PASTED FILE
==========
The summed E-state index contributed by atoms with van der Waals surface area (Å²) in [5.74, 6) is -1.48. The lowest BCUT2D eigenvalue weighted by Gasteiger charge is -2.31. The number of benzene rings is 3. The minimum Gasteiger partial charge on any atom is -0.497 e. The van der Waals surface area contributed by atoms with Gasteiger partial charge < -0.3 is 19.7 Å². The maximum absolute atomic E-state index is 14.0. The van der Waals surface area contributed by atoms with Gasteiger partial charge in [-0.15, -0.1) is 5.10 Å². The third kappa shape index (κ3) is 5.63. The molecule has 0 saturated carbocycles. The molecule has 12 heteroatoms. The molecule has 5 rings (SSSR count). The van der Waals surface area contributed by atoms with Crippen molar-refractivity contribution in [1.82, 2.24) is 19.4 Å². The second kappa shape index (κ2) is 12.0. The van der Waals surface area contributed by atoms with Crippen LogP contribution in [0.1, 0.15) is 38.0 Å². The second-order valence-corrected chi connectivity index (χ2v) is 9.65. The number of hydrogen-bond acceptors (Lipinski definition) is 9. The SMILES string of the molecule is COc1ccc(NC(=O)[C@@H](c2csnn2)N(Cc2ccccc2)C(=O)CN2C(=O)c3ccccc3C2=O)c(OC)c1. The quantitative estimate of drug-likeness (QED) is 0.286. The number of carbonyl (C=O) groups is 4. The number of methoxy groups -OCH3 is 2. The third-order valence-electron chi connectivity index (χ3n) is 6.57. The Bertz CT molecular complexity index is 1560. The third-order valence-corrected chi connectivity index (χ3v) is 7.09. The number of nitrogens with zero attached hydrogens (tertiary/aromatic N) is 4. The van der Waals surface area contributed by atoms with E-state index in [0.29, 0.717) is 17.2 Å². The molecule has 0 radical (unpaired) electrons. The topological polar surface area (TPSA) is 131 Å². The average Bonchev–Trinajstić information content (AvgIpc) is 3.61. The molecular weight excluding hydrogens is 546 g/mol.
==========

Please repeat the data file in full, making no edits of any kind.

The summed E-state index contributed by atoms with van der Waals surface area (Å²) in [5.74, 6) is -1.48. The lowest BCUT2D eigenvalue weighted by Gasteiger charge is -2.31. The number of benzene rings is 3. The minimum Gasteiger partial charge on any atom is -0.497 e. The van der Waals surface area contributed by atoms with Gasteiger partial charge < -0.3 is 19.7 Å². The maximum absolute atomic E-state index is 14.0. The van der Waals surface area contributed by atoms with Gasteiger partial charge in [-0.15, -0.1) is 5.10 Å². The third kappa shape index (κ3) is 5.63. The molecule has 0 saturated carbocycles. The molecule has 12 heteroatoms. The molecule has 5 rings (SSSR count). The van der Waals surface area contributed by atoms with Crippen molar-refractivity contribution in [1.82, 2.24) is 19.4 Å². The second kappa shape index (κ2) is 12.0. The van der Waals surface area contributed by atoms with Crippen LogP contribution in [0.1, 0.15) is 38.0 Å². The second-order valence-corrected chi connectivity index (χ2v) is 9.65. The number of hydrogen-bond acceptors (Lipinski definition) is 9. The SMILES string of the molecule is COc1ccc(NC(=O)[C@@H](c2csnn2)N(Cc2ccccc2)C(=O)CN2C(=O)c3ccccc3C2=O)c(OC)c1. The quantitative estimate of drug-likeness (QED) is 0.286. The number of carbonyl (C=O) groups is 4. The number of methoxy groups -OCH3 is 2. The third-order valence-electron chi connectivity index (χ3n) is 6.57. The Bertz CT molecular complexity index is 1560. The third-order valence-corrected chi connectivity index (χ3v) is 7.09. The number of nitrogens with zero attached hydrogens (tertiary/aromatic N) is 4. The van der Waals surface area contributed by atoms with E-state index in [0.29, 0.717) is 17.2 Å². The molecule has 0 radical (unpaired) electrons. The topological polar surface area (TPSA) is 131 Å². The average Bonchev–Trinajstić information content (AvgIpc) is 3.61. The molecular weight excluding hydrogens is 546 g/mol.